The Summit started with a walk through the Monad Manifesto by Jeffrey Snover. This covered the history of PowerShell, where it came from, why it came about and the features introduced with the subsequent versions.
A few highlights:
- DSC is a huge area and will expand
- ISE will be able to edit files on remote machines
- DSC resource kit now at wave 7 and more are in the pipeline
- Classes can be created in PowerShell
The futures section included the intriguing possibility that eventually there may be an open source version of PowerShell. Please note this is a possibility not a guarantee.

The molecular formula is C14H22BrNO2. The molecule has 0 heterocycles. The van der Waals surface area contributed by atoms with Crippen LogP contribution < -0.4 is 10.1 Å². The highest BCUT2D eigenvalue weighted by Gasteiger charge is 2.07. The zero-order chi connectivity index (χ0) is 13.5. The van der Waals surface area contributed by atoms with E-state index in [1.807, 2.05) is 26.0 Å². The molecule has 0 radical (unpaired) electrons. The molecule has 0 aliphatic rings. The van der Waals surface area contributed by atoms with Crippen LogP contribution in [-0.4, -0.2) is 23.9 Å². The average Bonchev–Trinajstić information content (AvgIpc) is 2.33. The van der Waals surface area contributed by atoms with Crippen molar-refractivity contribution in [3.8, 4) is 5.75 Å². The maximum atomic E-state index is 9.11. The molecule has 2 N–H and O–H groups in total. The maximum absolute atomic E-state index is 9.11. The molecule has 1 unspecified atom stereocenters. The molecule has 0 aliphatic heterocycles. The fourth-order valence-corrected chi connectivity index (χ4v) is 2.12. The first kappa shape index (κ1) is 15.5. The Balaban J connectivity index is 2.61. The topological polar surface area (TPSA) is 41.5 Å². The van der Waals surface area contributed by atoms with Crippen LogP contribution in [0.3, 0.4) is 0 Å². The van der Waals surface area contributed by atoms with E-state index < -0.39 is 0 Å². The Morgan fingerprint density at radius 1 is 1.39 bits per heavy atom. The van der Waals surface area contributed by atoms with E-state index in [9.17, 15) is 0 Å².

Second up was Steve Murawski talking about the creation of DSC resources ahead of our evening DSC resource hackathon.
Steve showed the structure of a resource and some of the gotchas such as versioning and the need to match parameter sets across the get/test/set-resource functions.
Infrastructure as code – ignore individual machines. Destroy & rebuild if there are problems
Final session of the morning was Jeff Wouters speaking on Speedy PowerShell
After explaining the pipeline Jeff started showed the impact of filtering on performance including how the new where and foreach syntax introduced in PowerShell v4 works.
He also covered how loops and workflows can impact performance